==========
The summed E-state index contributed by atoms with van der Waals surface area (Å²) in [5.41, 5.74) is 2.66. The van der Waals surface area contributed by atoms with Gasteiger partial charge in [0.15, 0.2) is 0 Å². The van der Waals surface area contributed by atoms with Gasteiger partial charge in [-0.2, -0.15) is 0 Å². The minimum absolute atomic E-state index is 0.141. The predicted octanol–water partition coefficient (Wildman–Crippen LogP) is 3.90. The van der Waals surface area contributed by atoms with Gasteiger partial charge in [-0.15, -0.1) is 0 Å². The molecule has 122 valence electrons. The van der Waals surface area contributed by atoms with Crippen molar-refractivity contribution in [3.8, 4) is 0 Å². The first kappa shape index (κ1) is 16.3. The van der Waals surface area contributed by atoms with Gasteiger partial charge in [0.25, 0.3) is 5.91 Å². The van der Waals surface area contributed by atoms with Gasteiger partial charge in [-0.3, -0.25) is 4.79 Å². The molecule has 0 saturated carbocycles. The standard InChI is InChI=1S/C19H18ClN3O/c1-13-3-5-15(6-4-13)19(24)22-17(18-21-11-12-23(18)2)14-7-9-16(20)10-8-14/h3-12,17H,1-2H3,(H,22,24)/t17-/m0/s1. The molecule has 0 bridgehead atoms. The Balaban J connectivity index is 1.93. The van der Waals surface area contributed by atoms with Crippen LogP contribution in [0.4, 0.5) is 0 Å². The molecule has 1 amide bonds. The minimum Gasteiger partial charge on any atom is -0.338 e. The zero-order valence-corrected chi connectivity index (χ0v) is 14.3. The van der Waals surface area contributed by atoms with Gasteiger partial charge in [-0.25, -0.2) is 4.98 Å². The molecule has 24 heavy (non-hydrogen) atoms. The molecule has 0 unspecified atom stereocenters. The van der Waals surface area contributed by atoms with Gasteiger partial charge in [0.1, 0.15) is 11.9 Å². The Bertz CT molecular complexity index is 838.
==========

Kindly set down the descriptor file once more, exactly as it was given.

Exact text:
The summed E-state index contributed by atoms with van der Waals surface area (Å²) in [5.41, 5.74) is 2.66. The van der Waals surface area contributed by atoms with Gasteiger partial charge in [0.15, 0.2) is 0 Å². The van der Waals surface area contributed by atoms with Gasteiger partial charge in [-0.2, -0.15) is 0 Å². The minimum absolute atomic E-state index is 0.141. The predicted octanol–water partition coefficient (Wildman–Crippen LogP) is 3.90. The van der Waals surface area contributed by atoms with Gasteiger partial charge in [-0.15, -0.1) is 0 Å². The molecule has 122 valence electrons. The van der Waals surface area contributed by atoms with Crippen molar-refractivity contribution in [3.8, 4) is 0 Å². The first kappa shape index (κ1) is 16.3. The van der Waals surface area contributed by atoms with Gasteiger partial charge in [0.25, 0.3) is 5.91 Å². The van der Waals surface area contributed by atoms with Gasteiger partial charge in [-0.3, -0.25) is 4.79 Å². The molecule has 0 saturated carbocycles. The standard InChI is InChI=1S/C19H18ClN3O/c1-13-3-5-15(6-4-13)19(24)22-17(18-21-11-12-23(18)2)14-7-9-16(20)10-8-14/h3-12,17H,1-2H3,(H,22,24)/t17-/m0/s1. The molecule has 0 bridgehead atoms. The Balaban J connectivity index is 1.93. The van der Waals surface area contributed by atoms with Crippen LogP contribution in [0.4, 0.5) is 0 Å². The molecule has 1 amide bonds. The minimum Gasteiger partial charge on any atom is -0.338 e. The zero-order valence-corrected chi connectivity index (χ0v) is 14.3. The van der Waals surface area contributed by atoms with Gasteiger partial charge in [-0.25, -0.2) is 4.98 Å². The molecule has 24 heavy (non-hydrogen) atoms. The molecule has 0 unspecified atom stereocenters. The van der Waals surface area contributed by atoms with Gasteiger partial charge in [0.1, 0.15) is 11.9 Å². The Bertz CT molecular complexity index is 838.